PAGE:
We had the experience of meeting with a young professional who told us about their ongoing struggle to launch their own business and pay off huge college loans ... and at the same time was increasingly moved and excited by the prospect of this Dialogue contributing to challenging the down-pressing role of religion which they feel acutely all around them. They started charting out ideas about how to spread it among important sections of people. Honestly, what was going through my head was, “well, this person doesn't have much money, we should proceed with their ideas about spreading this ...” (and these were very good ideas). But my partner jumped in, saying, “We really do want to come back to what you can donate at this time as well as hearing and working more on your ideas for taking this to others...” This led to a commitment that was larger than I expected and to a further and more real conversation about this person's ideas for raising funds among friends, the controversies to anticipate and how we will stay in touch and work together going forward.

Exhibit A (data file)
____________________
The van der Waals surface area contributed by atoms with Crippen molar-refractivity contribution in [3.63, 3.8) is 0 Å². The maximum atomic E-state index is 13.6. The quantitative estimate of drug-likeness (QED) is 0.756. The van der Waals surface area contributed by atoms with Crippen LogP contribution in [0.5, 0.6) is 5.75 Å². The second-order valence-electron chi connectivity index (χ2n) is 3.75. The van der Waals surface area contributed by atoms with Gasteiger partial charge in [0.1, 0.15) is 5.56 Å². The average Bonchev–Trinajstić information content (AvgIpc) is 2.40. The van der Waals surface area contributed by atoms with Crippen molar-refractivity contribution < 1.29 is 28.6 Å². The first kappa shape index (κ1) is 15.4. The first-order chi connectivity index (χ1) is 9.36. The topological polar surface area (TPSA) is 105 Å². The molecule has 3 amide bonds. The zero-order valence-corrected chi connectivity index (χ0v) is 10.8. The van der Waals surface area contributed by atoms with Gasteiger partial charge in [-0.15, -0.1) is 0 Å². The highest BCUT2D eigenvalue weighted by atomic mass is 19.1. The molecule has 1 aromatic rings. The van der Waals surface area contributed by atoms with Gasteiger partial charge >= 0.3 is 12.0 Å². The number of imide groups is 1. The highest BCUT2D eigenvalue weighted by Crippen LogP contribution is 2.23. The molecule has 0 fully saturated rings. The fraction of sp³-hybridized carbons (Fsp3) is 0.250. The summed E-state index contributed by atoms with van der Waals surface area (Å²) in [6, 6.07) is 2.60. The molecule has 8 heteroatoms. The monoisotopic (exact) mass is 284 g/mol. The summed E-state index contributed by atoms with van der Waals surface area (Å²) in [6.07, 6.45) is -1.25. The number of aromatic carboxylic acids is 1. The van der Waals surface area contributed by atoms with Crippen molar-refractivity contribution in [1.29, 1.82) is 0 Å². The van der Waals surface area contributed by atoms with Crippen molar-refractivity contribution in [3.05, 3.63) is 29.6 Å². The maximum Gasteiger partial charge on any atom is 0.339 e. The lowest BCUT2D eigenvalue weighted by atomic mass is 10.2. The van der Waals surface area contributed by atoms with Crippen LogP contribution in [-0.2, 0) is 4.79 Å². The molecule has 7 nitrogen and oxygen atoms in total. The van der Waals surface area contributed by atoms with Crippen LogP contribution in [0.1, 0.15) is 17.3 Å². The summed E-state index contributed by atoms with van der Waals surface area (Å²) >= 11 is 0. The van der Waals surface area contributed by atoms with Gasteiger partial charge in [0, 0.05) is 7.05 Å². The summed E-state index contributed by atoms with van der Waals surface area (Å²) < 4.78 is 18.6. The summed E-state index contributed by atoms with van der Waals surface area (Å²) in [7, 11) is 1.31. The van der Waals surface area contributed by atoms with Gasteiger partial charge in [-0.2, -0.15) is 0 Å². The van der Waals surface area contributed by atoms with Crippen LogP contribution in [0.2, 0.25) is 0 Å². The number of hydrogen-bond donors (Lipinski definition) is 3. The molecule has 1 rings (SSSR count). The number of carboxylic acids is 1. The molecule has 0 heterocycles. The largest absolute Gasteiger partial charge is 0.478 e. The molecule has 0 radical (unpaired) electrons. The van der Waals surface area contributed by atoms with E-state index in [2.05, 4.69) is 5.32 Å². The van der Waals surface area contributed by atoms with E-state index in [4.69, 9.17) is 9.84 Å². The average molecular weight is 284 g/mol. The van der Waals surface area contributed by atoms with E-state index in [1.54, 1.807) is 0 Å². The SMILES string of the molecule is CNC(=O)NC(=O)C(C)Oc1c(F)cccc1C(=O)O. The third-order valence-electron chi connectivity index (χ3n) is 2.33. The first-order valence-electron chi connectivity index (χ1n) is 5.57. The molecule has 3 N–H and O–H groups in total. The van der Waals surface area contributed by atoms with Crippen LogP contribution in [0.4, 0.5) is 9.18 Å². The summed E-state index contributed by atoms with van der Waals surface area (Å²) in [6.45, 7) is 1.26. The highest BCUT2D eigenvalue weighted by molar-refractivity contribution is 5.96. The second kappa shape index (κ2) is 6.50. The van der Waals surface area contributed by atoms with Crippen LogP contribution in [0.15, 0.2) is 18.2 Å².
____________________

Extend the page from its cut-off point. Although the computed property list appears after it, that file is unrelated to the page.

The sharp focus in these exchanges on working with people to donate themselves has opened up their thinking about who they can reach out to for funds. It's important to follow through with involving people in putting this great need to others. How can they take this out among their friends? Are there people they will suggest we go to and use their names to introduce ourselves? Are there other ways they can spread the word and contribute to funding the event? Everyone we've met with has had ideas about this.
So this is simple but we think represents important beginning lessons and breakthroughs in fundraising for the Dialogue – as involving people in changing the world! Many, many people right now have deep concerns and aspirations for something truly different and liberating. Most who feel this way have absolutely no idea of what that could be. But they can recognize, appreciate and learn more about this Dialogue, the revolution and its leader, BA – and Cornel West as part of this – as they begin to support it. These fundraising meetings are key to making the Dialogue a success – and they are opening people up to different possibilities that they may never have seriously considered before.
So let's see the mass movement around this event grow, blossom and contend! We should be reaching out to many kinds of people – in the religious community, in the arts, among young professionals of all kinds and all nationalities. Going to many people to raise funds in this way – right now! – is central to making the Dialogue reach the impact it can and must have.